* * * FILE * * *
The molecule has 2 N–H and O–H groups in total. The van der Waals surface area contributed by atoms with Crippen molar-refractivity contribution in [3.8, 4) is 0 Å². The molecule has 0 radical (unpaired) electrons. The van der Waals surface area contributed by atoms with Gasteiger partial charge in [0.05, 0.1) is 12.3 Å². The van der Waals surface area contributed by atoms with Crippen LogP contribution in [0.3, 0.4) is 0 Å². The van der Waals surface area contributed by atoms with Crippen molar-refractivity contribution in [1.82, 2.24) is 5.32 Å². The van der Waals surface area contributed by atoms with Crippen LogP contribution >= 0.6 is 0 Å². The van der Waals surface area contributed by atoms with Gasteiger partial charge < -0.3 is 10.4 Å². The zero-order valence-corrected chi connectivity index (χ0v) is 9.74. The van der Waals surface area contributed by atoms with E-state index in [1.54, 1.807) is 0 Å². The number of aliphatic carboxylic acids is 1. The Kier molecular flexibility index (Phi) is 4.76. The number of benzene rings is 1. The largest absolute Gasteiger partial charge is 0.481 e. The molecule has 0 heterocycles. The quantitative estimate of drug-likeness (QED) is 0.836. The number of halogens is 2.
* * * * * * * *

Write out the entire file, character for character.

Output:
The molecule has 2 N–H and O–H groups in total. The van der Waals surface area contributed by atoms with Crippen molar-refractivity contribution in [3.8, 4) is 0 Å². The molecule has 0 radical (unpaired) electrons. The van der Waals surface area contributed by atoms with Gasteiger partial charge in [0.05, 0.1) is 12.3 Å². The van der Waals surface area contributed by atoms with Crippen LogP contribution in [0.3, 0.4) is 0 Å². The van der Waals surface area contributed by atoms with Crippen molar-refractivity contribution in [1.82, 2.24) is 5.32 Å². The van der Waals surface area contributed by atoms with Crippen LogP contribution >= 0.6 is 0 Å². The van der Waals surface area contributed by atoms with Gasteiger partial charge < -0.3 is 10.4 Å². The zero-order valence-corrected chi connectivity index (χ0v) is 9.74. The van der Waals surface area contributed by atoms with E-state index in [1.54, 1.807) is 0 Å². The number of aliphatic carboxylic acids is 1. The Kier molecular flexibility index (Phi) is 4.76. The number of benzene rings is 1. The largest absolute Gasteiger partial charge is 0.481 e. The molecule has 0 heterocycles. The quantitative estimate of drug-likeness (QED) is 0.836. The number of halogens is 2.